MONUSCO has enhanced its operations where armed groups are active in Ituri, North Kivu and South Kivu provinces. On 5 April, a Nepali peacekeeper died in Ituri province while fighting militiamen belonging to CODECO. This armed group was also behind the 8 May attack on a gold mine in the same province, which left 38 civilians dead and others missing or displaced. Persistent attacks by armed groups targeting sites for internally displaced persons (IDPs) and the increasing use of improvised explosive devices have also increased the challenges of protecting civilians affected by conflict. In light of these challenges, MONUSCO has increased its stabilisation efforts by enhancing its deterrent posture, conducting offensive operations against armed groups, and providing protection to IDP sites. On 22 May, fighting was reported in Shangi, North Kivu, where M23 members attacked both the Congolese Armed Forces (FARDC) and MONUSCO. In a 23 May statement, however, the Rwandan Defense Forces (RDF) complained about rocket shelling by the FARDC on Rwandan territory and requested an investigation by the regional Expanded Joint Verification Mechanism (EJVM) of the International Conference for the Great Lakes Region (ICGLR).

MONUSCO is in the process of implementing the benchmarks and indicators set out by its transition plan. The mission is expected to withdraw from Tanganyika province in June based on its exit strategy. It has been coordinating with the provincial authorities and the UN country team to preserve gains through the implementation of a humanitarian, development and peace nexus approach. One of the key milestones in the mission’s transition is the adoption of a national framework for disarmament and demobilisation, including community reintegration. On 17 March, the Congolese government adopted a national strategy for the implementation of the Disarmament, Demobilisation, Community Recovery and Stabilization Program (P-DDRCS). The full and effective implementation of this program is believed to be critical for stabilising eastern DRC and enabling the Congolese government to take over MONUSCO’s tasks as the mission continues gradually to draw down.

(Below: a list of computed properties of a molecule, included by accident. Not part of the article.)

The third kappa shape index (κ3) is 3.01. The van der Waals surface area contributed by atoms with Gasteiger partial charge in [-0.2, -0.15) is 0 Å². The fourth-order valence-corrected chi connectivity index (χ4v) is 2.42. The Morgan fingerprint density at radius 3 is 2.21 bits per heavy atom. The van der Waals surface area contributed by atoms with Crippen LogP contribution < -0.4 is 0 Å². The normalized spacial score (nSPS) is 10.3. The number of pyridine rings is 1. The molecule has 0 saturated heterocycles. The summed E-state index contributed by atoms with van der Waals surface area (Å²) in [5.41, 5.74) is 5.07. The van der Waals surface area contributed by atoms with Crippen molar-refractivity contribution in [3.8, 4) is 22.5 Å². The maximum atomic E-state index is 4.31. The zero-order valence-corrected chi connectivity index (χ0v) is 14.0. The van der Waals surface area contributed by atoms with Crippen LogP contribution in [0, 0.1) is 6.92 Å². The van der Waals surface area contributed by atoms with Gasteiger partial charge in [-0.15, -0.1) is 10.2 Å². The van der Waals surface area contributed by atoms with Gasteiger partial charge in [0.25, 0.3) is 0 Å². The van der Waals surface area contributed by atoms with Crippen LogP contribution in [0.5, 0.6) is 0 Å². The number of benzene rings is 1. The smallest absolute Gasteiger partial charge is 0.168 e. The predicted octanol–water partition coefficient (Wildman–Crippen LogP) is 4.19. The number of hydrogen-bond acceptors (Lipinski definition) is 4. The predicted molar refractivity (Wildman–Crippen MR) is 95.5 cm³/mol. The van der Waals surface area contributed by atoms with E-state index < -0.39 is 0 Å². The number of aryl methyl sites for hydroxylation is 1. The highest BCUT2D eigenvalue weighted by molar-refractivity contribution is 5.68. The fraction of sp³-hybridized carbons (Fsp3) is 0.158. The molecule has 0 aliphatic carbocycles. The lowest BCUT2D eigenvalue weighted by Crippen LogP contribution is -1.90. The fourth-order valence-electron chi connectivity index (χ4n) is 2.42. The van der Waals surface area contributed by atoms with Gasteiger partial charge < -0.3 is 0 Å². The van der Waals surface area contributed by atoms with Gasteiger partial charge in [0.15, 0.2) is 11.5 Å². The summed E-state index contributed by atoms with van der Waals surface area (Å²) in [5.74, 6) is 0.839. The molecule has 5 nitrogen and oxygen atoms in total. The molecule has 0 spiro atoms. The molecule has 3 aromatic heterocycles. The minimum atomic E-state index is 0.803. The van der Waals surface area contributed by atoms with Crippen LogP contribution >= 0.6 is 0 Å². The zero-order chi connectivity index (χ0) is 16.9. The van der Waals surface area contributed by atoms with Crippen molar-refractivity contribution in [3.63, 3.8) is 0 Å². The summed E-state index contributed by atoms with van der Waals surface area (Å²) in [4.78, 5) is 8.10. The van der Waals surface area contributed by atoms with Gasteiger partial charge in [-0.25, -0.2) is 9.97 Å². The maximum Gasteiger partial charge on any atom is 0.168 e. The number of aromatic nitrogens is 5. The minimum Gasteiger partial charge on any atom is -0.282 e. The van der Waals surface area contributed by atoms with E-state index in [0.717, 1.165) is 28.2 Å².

The other important milestone is the organisation of credible, transparent, inclusive and peaceful elections within the constitutional timeframe. In her last briefing to the Council, Keita underscored the significance of a consensus-based review of the electoral law and, in this regard, welcomed the commitment expressed by the President of the Independent National Electoral Commission (CENI) to facilitate this objective. The country held provincial elections on 6 May, which was seen as CENI’s trial run ahead of national elections in 2023. Candidates from the Union sacrée de la Nation, the ruling coalition, reportedly won in 11 of the 14 provinces where elections took place.

Human Rights-Related Developments